Just in thinking about this telegram [from] King, the language used—and again this is a telegram so you can't put everything you want in there, it has to be short and concise. King writes:
Warmest heartfelt greetings to all of you assembled on this auspicious occasion. An important turn of events in Albany, GA, made it imperative for me to return here immediately. Had looked forward with great anticipation to being with you tonight. Can think of nothing I regret more than having to miss this opportunity to personally join with you in this testimonial to one of the truly great men of our nation. —Martin Luther King Jr.
So in this document you have someone like King, and even in '62, he is still elevated as being this significant individual, that he would acknowledge Jackie Robinson as being this really great man. And so would I ask my students, or I would ask even myself, what qualities did Jackie Robinson demonstrate that King thought were so important to identify him as this great man?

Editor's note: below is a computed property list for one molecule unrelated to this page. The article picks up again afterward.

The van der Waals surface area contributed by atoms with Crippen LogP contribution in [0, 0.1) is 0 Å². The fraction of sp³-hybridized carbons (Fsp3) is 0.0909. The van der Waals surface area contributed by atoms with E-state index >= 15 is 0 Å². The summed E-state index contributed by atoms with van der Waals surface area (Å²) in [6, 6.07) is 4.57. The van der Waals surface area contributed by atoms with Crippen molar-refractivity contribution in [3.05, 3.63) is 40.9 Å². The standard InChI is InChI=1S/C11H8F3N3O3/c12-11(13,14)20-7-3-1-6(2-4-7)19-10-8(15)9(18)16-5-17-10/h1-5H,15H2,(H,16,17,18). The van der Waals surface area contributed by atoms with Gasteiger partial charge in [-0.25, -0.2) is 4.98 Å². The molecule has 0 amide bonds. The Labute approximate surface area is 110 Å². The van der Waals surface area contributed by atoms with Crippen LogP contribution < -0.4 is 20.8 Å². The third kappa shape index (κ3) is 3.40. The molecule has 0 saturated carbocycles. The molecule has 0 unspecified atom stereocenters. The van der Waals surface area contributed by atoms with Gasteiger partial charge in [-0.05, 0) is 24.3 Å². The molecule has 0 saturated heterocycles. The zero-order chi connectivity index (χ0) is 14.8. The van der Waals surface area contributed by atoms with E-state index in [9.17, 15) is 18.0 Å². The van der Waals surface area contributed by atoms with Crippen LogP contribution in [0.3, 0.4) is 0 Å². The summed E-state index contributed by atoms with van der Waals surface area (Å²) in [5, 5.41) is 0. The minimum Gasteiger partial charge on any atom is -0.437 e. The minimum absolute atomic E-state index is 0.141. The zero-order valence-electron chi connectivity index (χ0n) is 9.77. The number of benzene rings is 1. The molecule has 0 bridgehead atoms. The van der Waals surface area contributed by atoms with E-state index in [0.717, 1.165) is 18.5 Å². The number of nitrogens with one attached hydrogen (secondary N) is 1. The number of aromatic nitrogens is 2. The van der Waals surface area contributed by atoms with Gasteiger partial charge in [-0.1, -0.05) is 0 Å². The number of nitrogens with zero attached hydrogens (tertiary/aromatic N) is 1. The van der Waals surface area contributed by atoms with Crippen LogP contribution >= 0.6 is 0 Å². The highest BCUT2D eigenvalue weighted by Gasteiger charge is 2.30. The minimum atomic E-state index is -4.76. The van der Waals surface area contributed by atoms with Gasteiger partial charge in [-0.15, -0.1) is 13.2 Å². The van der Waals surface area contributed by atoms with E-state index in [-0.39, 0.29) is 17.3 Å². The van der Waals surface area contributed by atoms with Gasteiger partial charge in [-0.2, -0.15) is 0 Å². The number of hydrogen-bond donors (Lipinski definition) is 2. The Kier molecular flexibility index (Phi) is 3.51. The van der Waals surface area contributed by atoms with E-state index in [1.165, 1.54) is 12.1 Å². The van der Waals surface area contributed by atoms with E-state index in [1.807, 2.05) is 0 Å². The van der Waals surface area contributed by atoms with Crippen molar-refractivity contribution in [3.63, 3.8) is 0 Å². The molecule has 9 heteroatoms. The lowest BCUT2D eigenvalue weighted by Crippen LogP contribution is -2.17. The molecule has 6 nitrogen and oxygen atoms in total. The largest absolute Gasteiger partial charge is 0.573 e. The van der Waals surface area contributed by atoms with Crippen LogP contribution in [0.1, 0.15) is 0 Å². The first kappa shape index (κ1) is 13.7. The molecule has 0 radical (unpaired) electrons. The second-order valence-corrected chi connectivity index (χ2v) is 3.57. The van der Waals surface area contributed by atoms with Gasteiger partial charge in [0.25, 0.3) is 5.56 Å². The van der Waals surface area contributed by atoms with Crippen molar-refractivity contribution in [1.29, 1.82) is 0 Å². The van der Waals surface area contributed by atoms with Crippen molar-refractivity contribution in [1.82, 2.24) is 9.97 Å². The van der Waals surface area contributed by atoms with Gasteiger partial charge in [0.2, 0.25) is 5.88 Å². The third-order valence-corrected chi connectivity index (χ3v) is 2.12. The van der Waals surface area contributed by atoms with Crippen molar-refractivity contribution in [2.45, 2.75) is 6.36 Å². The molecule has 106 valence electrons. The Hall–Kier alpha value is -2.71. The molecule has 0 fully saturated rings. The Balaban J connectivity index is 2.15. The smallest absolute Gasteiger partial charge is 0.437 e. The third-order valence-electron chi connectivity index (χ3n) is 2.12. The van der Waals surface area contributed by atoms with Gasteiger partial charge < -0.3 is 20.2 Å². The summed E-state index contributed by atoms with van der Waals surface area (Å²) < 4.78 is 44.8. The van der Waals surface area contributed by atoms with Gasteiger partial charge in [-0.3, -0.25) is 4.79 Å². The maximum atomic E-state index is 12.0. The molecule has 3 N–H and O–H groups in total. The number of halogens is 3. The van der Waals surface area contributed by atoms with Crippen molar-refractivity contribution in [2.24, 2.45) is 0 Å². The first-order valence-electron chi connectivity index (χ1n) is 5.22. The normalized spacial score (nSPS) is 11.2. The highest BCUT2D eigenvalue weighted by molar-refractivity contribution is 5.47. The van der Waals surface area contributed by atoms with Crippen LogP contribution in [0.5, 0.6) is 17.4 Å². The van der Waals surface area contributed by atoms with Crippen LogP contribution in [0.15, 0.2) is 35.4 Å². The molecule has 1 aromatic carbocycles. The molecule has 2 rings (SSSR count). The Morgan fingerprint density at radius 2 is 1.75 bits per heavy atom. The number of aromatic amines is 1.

I think in our nation when we [think] about great men we think about our Presidents. So to have Robinson at the top of that pile of men or that mountain of individuals is something to imagine. In my mind, what qualities, what characteristics does someone like a "Robinson" have that would call for his identification as a great man?
I would say that because of Robinson's perseverance, because of the strength of character he demonstrated when he was playing baseball, when he was receiving the catcalls, when he was being taunted by opposing pitchers or managers at the dugouts. He demonstrated the kind of character that King would also take advantage of or use in his own nonviolent civil disobedience or his way in which he demonstrated his own character. And so Robinson became an example for children, for adults; he was in some ways—not even I would call him the poster child, but he was the example that a number of African Americans looked to as they themselves sought to—not integrate society—but to be recognized as human beings and as citizens of the United States.